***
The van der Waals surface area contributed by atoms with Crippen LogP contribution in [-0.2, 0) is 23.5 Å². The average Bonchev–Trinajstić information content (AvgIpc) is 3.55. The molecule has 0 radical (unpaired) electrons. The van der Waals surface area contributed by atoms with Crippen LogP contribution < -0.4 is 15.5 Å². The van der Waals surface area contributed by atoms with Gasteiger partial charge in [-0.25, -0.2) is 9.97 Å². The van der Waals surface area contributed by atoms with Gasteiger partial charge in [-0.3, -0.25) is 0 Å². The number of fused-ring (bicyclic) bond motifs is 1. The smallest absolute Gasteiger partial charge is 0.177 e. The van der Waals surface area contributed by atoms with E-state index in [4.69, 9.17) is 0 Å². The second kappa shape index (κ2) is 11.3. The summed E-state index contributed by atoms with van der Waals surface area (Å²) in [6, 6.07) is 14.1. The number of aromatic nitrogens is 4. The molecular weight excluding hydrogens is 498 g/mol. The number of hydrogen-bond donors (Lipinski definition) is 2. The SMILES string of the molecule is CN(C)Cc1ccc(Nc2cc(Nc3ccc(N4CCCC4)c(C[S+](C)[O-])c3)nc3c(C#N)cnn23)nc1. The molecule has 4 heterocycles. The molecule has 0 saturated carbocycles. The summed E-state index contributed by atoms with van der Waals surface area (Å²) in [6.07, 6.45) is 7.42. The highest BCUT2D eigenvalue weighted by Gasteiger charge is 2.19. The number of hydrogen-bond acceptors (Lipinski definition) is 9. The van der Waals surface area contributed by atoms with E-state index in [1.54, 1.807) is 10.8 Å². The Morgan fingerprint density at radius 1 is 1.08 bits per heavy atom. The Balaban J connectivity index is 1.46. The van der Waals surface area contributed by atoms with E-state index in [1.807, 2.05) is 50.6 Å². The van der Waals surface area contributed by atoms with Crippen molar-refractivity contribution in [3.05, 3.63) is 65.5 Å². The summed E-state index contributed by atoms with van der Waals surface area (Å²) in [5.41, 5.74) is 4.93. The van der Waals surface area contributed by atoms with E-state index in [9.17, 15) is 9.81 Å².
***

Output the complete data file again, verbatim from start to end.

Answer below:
The van der Waals surface area contributed by atoms with Crippen LogP contribution in [-0.2, 0) is 23.5 Å². The average Bonchev–Trinajstić information content (AvgIpc) is 3.55. The molecule has 0 radical (unpaired) electrons. The van der Waals surface area contributed by atoms with Crippen LogP contribution < -0.4 is 15.5 Å². The van der Waals surface area contributed by atoms with Gasteiger partial charge in [-0.25, -0.2) is 9.97 Å². The van der Waals surface area contributed by atoms with Gasteiger partial charge in [-0.3, -0.25) is 0 Å². The number of fused-ring (bicyclic) bond motifs is 1. The smallest absolute Gasteiger partial charge is 0.177 e. The van der Waals surface area contributed by atoms with E-state index in [4.69, 9.17) is 0 Å². The second kappa shape index (κ2) is 11.3. The summed E-state index contributed by atoms with van der Waals surface area (Å²) in [6, 6.07) is 14.1. The number of aromatic nitrogens is 4. The molecular weight excluding hydrogens is 498 g/mol. The number of hydrogen-bond donors (Lipinski definition) is 2. The SMILES string of the molecule is CN(C)Cc1ccc(Nc2cc(Nc3ccc(N4CCCC4)c(C[S+](C)[O-])c3)nc3c(C#N)cnn23)nc1. The molecule has 4 heterocycles. The molecule has 0 saturated carbocycles. The summed E-state index contributed by atoms with van der Waals surface area (Å²) in [6.07, 6.45) is 7.42. The highest BCUT2D eigenvalue weighted by Gasteiger charge is 2.19. The number of hydrogen-bond acceptors (Lipinski definition) is 9. The van der Waals surface area contributed by atoms with E-state index in [1.54, 1.807) is 10.8 Å². The Morgan fingerprint density at radius 1 is 1.08 bits per heavy atom. The Balaban J connectivity index is 1.46. The van der Waals surface area contributed by atoms with E-state index in [1.807, 2.05) is 50.6 Å². The van der Waals surface area contributed by atoms with Crippen molar-refractivity contribution in [3.05, 3.63) is 65.5 Å². The summed E-state index contributed by atoms with van der Waals surface area (Å²) in [5.41, 5.74) is 4.93. The van der Waals surface area contributed by atoms with E-state index in [9.17, 15) is 9.81 Å².